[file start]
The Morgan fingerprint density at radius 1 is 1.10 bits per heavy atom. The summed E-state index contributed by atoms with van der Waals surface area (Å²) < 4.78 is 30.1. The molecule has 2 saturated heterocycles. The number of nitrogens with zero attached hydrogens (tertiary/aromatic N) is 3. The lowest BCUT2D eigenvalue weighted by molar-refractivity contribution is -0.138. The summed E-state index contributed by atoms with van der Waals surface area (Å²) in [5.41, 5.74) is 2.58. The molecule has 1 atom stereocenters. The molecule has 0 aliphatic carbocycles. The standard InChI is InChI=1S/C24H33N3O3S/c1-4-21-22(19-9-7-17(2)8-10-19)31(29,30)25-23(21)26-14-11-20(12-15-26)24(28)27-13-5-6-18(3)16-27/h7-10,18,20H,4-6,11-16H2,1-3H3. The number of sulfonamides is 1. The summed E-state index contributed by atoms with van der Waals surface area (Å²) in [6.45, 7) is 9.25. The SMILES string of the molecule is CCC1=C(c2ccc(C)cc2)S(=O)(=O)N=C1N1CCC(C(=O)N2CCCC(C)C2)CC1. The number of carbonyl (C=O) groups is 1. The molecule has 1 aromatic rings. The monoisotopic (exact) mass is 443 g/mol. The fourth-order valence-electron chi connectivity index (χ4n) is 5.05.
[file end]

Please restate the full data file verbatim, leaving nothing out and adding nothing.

The Morgan fingerprint density at radius 1 is 1.10 bits per heavy atom. The summed E-state index contributed by atoms with van der Waals surface area (Å²) < 4.78 is 30.1. The molecule has 2 saturated heterocycles. The number of nitrogens with zero attached hydrogens (tertiary/aromatic N) is 3. The lowest BCUT2D eigenvalue weighted by molar-refractivity contribution is -0.138. The summed E-state index contributed by atoms with van der Waals surface area (Å²) in [5.41, 5.74) is 2.58. The molecule has 1 atom stereocenters. The molecule has 0 aliphatic carbocycles. The standard InChI is InChI=1S/C24H33N3O3S/c1-4-21-22(19-9-7-17(2)8-10-19)31(29,30)25-23(21)26-14-11-20(12-15-26)24(28)27-13-5-6-18(3)16-27/h7-10,18,20H,4-6,11-16H2,1-3H3. The number of sulfonamides is 1. The summed E-state index contributed by atoms with van der Waals surface area (Å²) in [6.45, 7) is 9.25. The SMILES string of the molecule is CCC1=C(c2ccc(C)cc2)S(=O)(=O)N=C1N1CCC(C(=O)N2CCCC(C)C2)CC1. The number of carbonyl (C=O) groups is 1. The molecule has 1 aromatic rings. The monoisotopic (exact) mass is 443 g/mol. The fourth-order valence-electron chi connectivity index (χ4n) is 5.05.